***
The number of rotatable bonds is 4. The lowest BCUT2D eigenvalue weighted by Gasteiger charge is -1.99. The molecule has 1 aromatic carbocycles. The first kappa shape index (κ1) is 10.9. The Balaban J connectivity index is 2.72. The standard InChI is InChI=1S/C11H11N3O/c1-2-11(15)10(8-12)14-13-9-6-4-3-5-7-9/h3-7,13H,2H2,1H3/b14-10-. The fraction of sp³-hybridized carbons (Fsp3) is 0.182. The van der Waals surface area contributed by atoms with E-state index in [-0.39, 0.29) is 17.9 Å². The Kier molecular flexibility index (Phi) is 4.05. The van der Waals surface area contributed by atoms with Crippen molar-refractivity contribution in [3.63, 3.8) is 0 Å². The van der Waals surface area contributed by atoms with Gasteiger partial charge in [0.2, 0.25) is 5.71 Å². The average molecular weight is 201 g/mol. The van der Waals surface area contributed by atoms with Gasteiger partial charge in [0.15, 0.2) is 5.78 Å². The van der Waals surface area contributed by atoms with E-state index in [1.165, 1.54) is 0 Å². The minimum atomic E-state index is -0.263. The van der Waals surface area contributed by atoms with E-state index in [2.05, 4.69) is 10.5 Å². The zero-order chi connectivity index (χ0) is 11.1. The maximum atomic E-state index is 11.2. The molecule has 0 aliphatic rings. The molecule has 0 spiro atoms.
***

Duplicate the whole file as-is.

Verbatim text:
The number of rotatable bonds is 4. The lowest BCUT2D eigenvalue weighted by Gasteiger charge is -1.99. The molecule has 1 aromatic carbocycles. The first kappa shape index (κ1) is 10.9. The Balaban J connectivity index is 2.72. The standard InChI is InChI=1S/C11H11N3O/c1-2-11(15)10(8-12)14-13-9-6-4-3-5-7-9/h3-7,13H,2H2,1H3/b14-10-. The fraction of sp³-hybridized carbons (Fsp3) is 0.182. The van der Waals surface area contributed by atoms with E-state index in [-0.39, 0.29) is 17.9 Å². The Kier molecular flexibility index (Phi) is 4.05. The van der Waals surface area contributed by atoms with Crippen molar-refractivity contribution in [3.63, 3.8) is 0 Å². The van der Waals surface area contributed by atoms with Gasteiger partial charge in [0.2, 0.25) is 5.71 Å². The average molecular weight is 201 g/mol. The van der Waals surface area contributed by atoms with Gasteiger partial charge in [0.15, 0.2) is 5.78 Å². The van der Waals surface area contributed by atoms with E-state index in [1.165, 1.54) is 0 Å². The minimum atomic E-state index is -0.263. The van der Waals surface area contributed by atoms with E-state index in [2.05, 4.69) is 10.5 Å². The zero-order chi connectivity index (χ0) is 11.1. The maximum atomic E-state index is 11.2. The molecule has 0 aliphatic rings. The molecule has 0 spiro atoms.